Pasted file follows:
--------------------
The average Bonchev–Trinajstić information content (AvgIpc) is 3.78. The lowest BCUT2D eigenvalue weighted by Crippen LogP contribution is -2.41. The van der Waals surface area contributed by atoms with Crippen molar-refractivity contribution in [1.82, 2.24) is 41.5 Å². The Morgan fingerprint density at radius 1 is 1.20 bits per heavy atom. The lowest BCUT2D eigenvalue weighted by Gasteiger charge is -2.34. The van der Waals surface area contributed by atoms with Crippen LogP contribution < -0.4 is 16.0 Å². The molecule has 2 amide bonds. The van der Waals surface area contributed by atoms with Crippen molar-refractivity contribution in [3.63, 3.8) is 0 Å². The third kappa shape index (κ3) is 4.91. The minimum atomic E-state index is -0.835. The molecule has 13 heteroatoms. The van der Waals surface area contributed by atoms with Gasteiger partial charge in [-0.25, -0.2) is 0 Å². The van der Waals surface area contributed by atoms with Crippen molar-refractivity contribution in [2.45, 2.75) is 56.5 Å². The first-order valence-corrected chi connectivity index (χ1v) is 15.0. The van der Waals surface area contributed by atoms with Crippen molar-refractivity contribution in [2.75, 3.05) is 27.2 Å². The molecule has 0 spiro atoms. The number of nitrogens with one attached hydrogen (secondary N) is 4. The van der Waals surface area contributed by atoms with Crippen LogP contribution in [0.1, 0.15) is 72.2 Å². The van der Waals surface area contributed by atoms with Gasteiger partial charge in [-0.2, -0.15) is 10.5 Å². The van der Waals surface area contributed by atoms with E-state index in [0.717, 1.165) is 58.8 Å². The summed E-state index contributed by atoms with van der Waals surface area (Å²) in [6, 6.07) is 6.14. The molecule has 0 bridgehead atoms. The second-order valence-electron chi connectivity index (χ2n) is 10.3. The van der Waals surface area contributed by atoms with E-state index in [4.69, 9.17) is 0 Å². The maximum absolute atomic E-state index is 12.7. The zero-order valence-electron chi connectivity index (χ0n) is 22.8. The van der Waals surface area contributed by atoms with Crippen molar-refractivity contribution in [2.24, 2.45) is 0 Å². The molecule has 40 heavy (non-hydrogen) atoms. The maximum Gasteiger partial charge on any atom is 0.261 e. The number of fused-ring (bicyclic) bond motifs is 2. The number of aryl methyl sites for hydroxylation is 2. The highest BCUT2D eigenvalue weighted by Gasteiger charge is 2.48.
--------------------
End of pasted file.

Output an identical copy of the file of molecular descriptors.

The average Bonchev–Trinajstić information content (AvgIpc) is 3.78. The lowest BCUT2D eigenvalue weighted by Crippen LogP contribution is -2.41. The van der Waals surface area contributed by atoms with Crippen molar-refractivity contribution in [1.82, 2.24) is 41.5 Å². The Morgan fingerprint density at radius 1 is 1.20 bits per heavy atom. The lowest BCUT2D eigenvalue weighted by Gasteiger charge is -2.34. The van der Waals surface area contributed by atoms with Crippen LogP contribution < -0.4 is 16.0 Å². The molecule has 2 amide bonds. The van der Waals surface area contributed by atoms with Crippen molar-refractivity contribution in [3.63, 3.8) is 0 Å². The third kappa shape index (κ3) is 4.91. The minimum atomic E-state index is -0.835. The molecule has 13 heteroatoms. The van der Waals surface area contributed by atoms with Gasteiger partial charge in [-0.25, -0.2) is 0 Å². The van der Waals surface area contributed by atoms with Crippen molar-refractivity contribution in [2.45, 2.75) is 56.5 Å². The first-order valence-corrected chi connectivity index (χ1v) is 15.0. The van der Waals surface area contributed by atoms with Crippen molar-refractivity contribution in [2.75, 3.05) is 27.2 Å². The molecule has 0 spiro atoms. The number of nitrogens with one attached hydrogen (secondary N) is 4. The van der Waals surface area contributed by atoms with Crippen LogP contribution in [0.1, 0.15) is 72.2 Å². The van der Waals surface area contributed by atoms with Gasteiger partial charge in [-0.2, -0.15) is 10.5 Å². The van der Waals surface area contributed by atoms with E-state index in [0.717, 1.165) is 58.8 Å². The summed E-state index contributed by atoms with van der Waals surface area (Å²) in [6, 6.07) is 6.14. The molecule has 0 bridgehead atoms. The second-order valence-electron chi connectivity index (χ2n) is 10.3. The van der Waals surface area contributed by atoms with E-state index in [4.69, 9.17) is 0 Å². The maximum absolute atomic E-state index is 12.7. The zero-order valence-electron chi connectivity index (χ0n) is 22.8. The van der Waals surface area contributed by atoms with Crippen molar-refractivity contribution in [2.24, 2.45) is 0 Å². The molecule has 40 heavy (non-hydrogen) atoms. The maximum Gasteiger partial charge on any atom is 0.261 e. The number of fused-ring (bicyclic) bond motifs is 2. The number of aryl methyl sites for hydroxylation is 2. The highest BCUT2D eigenvalue weighted by Gasteiger charge is 2.48.